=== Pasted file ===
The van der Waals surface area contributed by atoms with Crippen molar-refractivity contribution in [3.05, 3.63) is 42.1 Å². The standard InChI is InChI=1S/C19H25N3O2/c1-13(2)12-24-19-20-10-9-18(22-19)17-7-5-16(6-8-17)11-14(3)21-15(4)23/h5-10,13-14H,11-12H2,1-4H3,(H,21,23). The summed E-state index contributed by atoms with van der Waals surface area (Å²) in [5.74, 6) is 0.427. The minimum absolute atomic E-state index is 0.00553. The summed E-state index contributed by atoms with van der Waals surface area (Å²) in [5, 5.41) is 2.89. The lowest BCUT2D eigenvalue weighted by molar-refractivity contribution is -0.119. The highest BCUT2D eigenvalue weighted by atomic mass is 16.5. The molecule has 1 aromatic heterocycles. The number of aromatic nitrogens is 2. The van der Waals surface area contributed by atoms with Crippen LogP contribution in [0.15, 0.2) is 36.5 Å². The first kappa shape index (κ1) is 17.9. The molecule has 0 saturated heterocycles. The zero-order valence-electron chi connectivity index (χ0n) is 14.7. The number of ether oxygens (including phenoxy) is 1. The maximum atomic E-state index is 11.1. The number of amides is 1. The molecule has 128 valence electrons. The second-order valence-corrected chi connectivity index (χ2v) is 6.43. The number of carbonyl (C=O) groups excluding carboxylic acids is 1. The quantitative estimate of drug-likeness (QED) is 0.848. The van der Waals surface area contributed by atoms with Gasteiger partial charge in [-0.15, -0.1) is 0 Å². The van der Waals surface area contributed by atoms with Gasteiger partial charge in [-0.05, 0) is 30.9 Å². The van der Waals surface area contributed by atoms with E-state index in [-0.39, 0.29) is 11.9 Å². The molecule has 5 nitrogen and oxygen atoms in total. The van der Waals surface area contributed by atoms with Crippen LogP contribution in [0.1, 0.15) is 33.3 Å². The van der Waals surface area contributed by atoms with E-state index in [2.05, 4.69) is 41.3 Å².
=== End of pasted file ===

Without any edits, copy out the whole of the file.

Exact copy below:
The van der Waals surface area contributed by atoms with Crippen molar-refractivity contribution in [3.05, 3.63) is 42.1 Å². The standard InChI is InChI=1S/C19H25N3O2/c1-13(2)12-24-19-20-10-9-18(22-19)17-7-5-16(6-8-17)11-14(3)21-15(4)23/h5-10,13-14H,11-12H2,1-4H3,(H,21,23). The summed E-state index contributed by atoms with van der Waals surface area (Å²) in [5.74, 6) is 0.427. The minimum absolute atomic E-state index is 0.00553. The summed E-state index contributed by atoms with van der Waals surface area (Å²) in [5, 5.41) is 2.89. The lowest BCUT2D eigenvalue weighted by molar-refractivity contribution is -0.119. The highest BCUT2D eigenvalue weighted by atomic mass is 16.5. The molecule has 1 aromatic heterocycles. The number of aromatic nitrogens is 2. The van der Waals surface area contributed by atoms with Crippen LogP contribution in [0.15, 0.2) is 36.5 Å². The first kappa shape index (κ1) is 17.9. The molecule has 0 saturated heterocycles. The zero-order valence-electron chi connectivity index (χ0n) is 14.7. The number of ether oxygens (including phenoxy) is 1. The maximum atomic E-state index is 11.1. The number of amides is 1. The molecule has 128 valence electrons. The second-order valence-corrected chi connectivity index (χ2v) is 6.43. The number of carbonyl (C=O) groups excluding carboxylic acids is 1. The quantitative estimate of drug-likeness (QED) is 0.848. The van der Waals surface area contributed by atoms with Gasteiger partial charge in [-0.15, -0.1) is 0 Å². The van der Waals surface area contributed by atoms with Gasteiger partial charge in [-0.05, 0) is 30.9 Å². The van der Waals surface area contributed by atoms with E-state index in [-0.39, 0.29) is 11.9 Å². The molecule has 5 nitrogen and oxygen atoms in total. The van der Waals surface area contributed by atoms with Crippen LogP contribution in [0.1, 0.15) is 33.3 Å². The van der Waals surface area contributed by atoms with E-state index in [2.05, 4.69) is 41.3 Å².